Dean Eckles:                       Yeah. A lot of times when I was working at Facebook we collaborated with many academics. I had the pleasure of having multiple faculty members as my visitors there, and there was other useful collaboration. I've sometimes thought about things from that perspective. I think one big issue is that a lot of times academics are working on a slightly different time schedule than business. Especially smaller internet businesses that can move so quickly. As we discussed, they can do an experiment and look at the results in a week time.

                                                That's usually not how academics operate. Being willing to say oh, okay, there's this period of time when I can dedicate my attention mainly to what's going on in your business, and so we can be synced up on approximately the same schedule, that's going to be key to getting into somebody's process for iterating on doing experiments. Iterating on research. Otherwise it's often the case that academics are solving problems on just a totally different type schedule than is relevant to the business, and I think that doesn't really help establish their credibility and usefulness, and it often means that they're not able to get as much help from the company in implementing some of the research ideas that they want to implement.

Speaker 1:                           Yeah I can second that. It's actually I think maybe the key challenge other than getting your foot in the door is this time scale. Because academics, they're working on many projects at once. More senior academics especially aren't even doing the analysis for the projects that they're working on. They don't really have even the ability to devote let's say a month to work on just one project. Creating those opportunities and having an institutional setting that is understanding of that I think is really important.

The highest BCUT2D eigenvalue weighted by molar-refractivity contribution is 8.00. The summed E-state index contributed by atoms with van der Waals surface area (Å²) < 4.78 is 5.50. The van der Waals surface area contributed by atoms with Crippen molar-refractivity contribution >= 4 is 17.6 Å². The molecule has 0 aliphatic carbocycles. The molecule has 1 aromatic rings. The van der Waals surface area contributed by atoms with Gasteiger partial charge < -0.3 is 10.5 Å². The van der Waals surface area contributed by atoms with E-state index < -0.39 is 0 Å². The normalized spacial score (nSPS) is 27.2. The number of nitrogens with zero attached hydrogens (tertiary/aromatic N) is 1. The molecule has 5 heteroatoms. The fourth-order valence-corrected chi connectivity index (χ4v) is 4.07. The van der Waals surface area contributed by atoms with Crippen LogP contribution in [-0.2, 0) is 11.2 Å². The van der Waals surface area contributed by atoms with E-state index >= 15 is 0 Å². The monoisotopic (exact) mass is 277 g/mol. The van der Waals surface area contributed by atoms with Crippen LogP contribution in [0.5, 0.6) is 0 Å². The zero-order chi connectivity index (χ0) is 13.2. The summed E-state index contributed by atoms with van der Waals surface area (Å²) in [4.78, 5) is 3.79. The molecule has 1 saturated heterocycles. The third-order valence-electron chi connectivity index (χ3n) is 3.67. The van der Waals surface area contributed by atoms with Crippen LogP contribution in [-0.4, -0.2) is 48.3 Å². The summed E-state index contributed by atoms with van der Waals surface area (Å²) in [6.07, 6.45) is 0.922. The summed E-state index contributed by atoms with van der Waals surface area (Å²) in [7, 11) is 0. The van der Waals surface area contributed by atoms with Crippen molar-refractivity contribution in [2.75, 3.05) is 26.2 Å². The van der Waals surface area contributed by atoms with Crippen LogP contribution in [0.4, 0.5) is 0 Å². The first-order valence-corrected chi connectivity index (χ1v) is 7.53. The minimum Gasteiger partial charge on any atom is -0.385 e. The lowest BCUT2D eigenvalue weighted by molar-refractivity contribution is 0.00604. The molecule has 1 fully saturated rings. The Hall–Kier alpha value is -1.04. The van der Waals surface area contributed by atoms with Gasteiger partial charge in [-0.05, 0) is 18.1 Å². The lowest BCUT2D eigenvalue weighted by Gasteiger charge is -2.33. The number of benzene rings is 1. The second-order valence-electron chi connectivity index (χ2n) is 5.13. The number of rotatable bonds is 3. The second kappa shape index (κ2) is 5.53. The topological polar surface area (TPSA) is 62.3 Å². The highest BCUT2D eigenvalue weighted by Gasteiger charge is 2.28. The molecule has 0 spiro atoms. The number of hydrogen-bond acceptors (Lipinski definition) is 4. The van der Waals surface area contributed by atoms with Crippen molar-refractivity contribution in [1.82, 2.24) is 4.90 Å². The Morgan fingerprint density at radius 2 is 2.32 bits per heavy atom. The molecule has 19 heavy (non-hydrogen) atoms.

Dean Eckles:                       Yeah I think one other comment that I would make is a lot of times outside researchers just assume that there's a magic dataset. A magic comma separated file or database table that corresponds exactly to their research question, and that all that needs to happen in order for them to do useful research for academic purposes and to help the business would be to have that CSV and analyze it. That's usually not the case. Usually the data has been created for some other specific business purposes, and maybe is not in exactly the format you want. Also, I think that kind of thinking is really limiting because often the best data is the data that you create yourself, whether that's by running a randomized experiment so that one of the columns in that CSV is your randomization, or whether that's because you've gotten involved in actually how the outcomes that you care about, or the exposures you care about are logged. Actually how everything is instrumented.

                                                This idea that it's just like oh there's some CSV out there that's the magic one that I want is both unrealistic and really limiting compared with what can actually be possible if you can intervene or you can measure new things.